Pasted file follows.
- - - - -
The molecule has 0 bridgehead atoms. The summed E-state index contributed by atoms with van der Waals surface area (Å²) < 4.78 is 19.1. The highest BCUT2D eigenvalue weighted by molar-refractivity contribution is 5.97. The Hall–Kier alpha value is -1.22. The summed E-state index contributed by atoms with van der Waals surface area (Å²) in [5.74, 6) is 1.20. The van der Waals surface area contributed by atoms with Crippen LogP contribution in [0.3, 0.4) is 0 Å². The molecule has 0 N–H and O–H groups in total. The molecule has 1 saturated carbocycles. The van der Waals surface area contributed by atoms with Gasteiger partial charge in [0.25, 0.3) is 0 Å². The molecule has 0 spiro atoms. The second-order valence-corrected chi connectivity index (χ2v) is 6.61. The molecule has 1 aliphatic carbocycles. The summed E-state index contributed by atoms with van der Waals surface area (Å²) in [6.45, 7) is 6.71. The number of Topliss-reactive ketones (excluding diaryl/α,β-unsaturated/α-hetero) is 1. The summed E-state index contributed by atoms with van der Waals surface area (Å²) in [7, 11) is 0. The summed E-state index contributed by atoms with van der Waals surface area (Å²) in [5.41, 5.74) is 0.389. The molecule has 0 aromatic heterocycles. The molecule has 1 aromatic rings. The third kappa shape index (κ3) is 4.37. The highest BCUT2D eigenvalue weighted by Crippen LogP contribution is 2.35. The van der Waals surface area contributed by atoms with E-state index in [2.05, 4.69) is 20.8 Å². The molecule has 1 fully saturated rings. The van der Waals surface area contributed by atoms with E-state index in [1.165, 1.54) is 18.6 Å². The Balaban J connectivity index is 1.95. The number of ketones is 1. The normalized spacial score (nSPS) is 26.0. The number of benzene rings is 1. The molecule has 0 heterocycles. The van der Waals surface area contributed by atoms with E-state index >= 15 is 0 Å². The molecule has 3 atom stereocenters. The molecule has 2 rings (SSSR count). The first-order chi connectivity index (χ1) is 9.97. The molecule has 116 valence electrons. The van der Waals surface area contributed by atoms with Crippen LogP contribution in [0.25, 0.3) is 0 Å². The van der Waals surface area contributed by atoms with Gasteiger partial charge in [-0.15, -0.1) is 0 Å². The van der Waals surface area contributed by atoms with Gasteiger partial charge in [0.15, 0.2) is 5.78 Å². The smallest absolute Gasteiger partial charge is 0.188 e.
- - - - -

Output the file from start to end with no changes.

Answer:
The molecule has 0 bridgehead atoms. The summed E-state index contributed by atoms with van der Waals surface area (Å²) < 4.78 is 19.1. The highest BCUT2D eigenvalue weighted by molar-refractivity contribution is 5.97. The Hall–Kier alpha value is -1.22. The summed E-state index contributed by atoms with van der Waals surface area (Å²) in [5.74, 6) is 1.20. The van der Waals surface area contributed by atoms with Crippen LogP contribution in [0.3, 0.4) is 0 Å². The molecule has 0 N–H and O–H groups in total. The molecule has 1 saturated carbocycles. The van der Waals surface area contributed by atoms with Gasteiger partial charge in [0.25, 0.3) is 0 Å². The molecule has 0 spiro atoms. The second-order valence-corrected chi connectivity index (χ2v) is 6.61. The molecule has 1 aliphatic carbocycles. The summed E-state index contributed by atoms with van der Waals surface area (Å²) in [6.45, 7) is 6.71. The number of Topliss-reactive ketones (excluding diaryl/α,β-unsaturated/α-hetero) is 1. The summed E-state index contributed by atoms with van der Waals surface area (Å²) in [7, 11) is 0. The summed E-state index contributed by atoms with van der Waals surface area (Å²) in [5.41, 5.74) is 0.389. The molecule has 0 aromatic heterocycles. The molecule has 1 aromatic rings. The third kappa shape index (κ3) is 4.37. The highest BCUT2D eigenvalue weighted by Crippen LogP contribution is 2.35. The van der Waals surface area contributed by atoms with E-state index in [2.05, 4.69) is 20.8 Å². The molecule has 1 fully saturated rings. The van der Waals surface area contributed by atoms with E-state index in [1.165, 1.54) is 18.6 Å². The Balaban J connectivity index is 1.95. The number of ketones is 1. The normalized spacial score (nSPS) is 26.0. The number of benzene rings is 1. The molecule has 0 heterocycles. The van der Waals surface area contributed by atoms with E-state index >= 15 is 0 Å². The molecule has 3 atom stereocenters. The molecule has 2 rings (SSSR count). The first-order chi connectivity index (χ1) is 9.97. The molecule has 116 valence electrons. The van der Waals surface area contributed by atoms with Crippen LogP contribution in [0.25, 0.3) is 0 Å². The van der Waals surface area contributed by atoms with Gasteiger partial charge in [-0.15, -0.1) is 0 Å². The van der Waals surface area contributed by atoms with Gasteiger partial charge in [0.15, 0.2) is 5.78 Å². The smallest absolute Gasteiger partial charge is 0.188 e.